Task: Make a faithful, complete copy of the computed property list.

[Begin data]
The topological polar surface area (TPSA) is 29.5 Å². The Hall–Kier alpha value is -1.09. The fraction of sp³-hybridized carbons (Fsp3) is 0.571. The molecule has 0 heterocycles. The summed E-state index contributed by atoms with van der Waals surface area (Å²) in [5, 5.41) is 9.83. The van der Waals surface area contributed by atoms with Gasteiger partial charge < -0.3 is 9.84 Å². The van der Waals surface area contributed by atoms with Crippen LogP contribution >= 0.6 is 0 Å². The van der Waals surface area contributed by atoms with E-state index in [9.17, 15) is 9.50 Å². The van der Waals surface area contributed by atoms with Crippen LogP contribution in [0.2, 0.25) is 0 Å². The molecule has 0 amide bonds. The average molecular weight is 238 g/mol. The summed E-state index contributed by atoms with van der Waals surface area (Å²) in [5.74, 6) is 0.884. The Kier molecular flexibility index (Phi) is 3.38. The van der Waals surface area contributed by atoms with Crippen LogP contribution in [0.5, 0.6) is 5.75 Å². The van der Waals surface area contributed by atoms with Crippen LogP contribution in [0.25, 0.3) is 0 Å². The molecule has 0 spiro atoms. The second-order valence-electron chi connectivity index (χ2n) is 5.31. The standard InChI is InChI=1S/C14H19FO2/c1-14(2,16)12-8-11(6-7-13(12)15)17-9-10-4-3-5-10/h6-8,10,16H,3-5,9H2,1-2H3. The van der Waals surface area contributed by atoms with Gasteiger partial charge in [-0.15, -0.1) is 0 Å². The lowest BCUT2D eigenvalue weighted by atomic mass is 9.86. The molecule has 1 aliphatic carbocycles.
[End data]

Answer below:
The topological polar surface area (TPSA) is 29.5 Å². The Hall–Kier alpha value is -1.09. The fraction of sp³-hybridized carbons (Fsp3) is 0.571. The molecule has 0 heterocycles. The summed E-state index contributed by atoms with van der Waals surface area (Å²) in [5, 5.41) is 9.83. The van der Waals surface area contributed by atoms with Gasteiger partial charge < -0.3 is 9.84 Å². The van der Waals surface area contributed by atoms with Crippen LogP contribution >= 0.6 is 0 Å². The van der Waals surface area contributed by atoms with E-state index in [9.17, 15) is 9.50 Å². The van der Waals surface area contributed by atoms with Crippen LogP contribution in [0.2, 0.25) is 0 Å². The molecule has 0 amide bonds. The average molecular weight is 238 g/mol. The summed E-state index contributed by atoms with van der Waals surface area (Å²) in [5.74, 6) is 0.884. The Kier molecular flexibility index (Phi) is 3.38. The van der Waals surface area contributed by atoms with Crippen LogP contribution in [0.5, 0.6) is 5.75 Å². The van der Waals surface area contributed by atoms with Crippen LogP contribution in [0.25, 0.3) is 0 Å². The molecule has 0 spiro atoms. The second-order valence-electron chi connectivity index (χ2n) is 5.31. The standard InChI is InChI=1S/C14H19FO2/c1-14(2,16)12-8-11(6-7-13(12)15)17-9-10-4-3-5-10/h6-8,10,16H,3-5,9H2,1-2H3. The van der Waals surface area contributed by atoms with Gasteiger partial charge in [-0.15, -0.1) is 0 Å². The lowest BCUT2D eigenvalue weighted by atomic mass is 9.86. The molecule has 1 aliphatic carbocycles.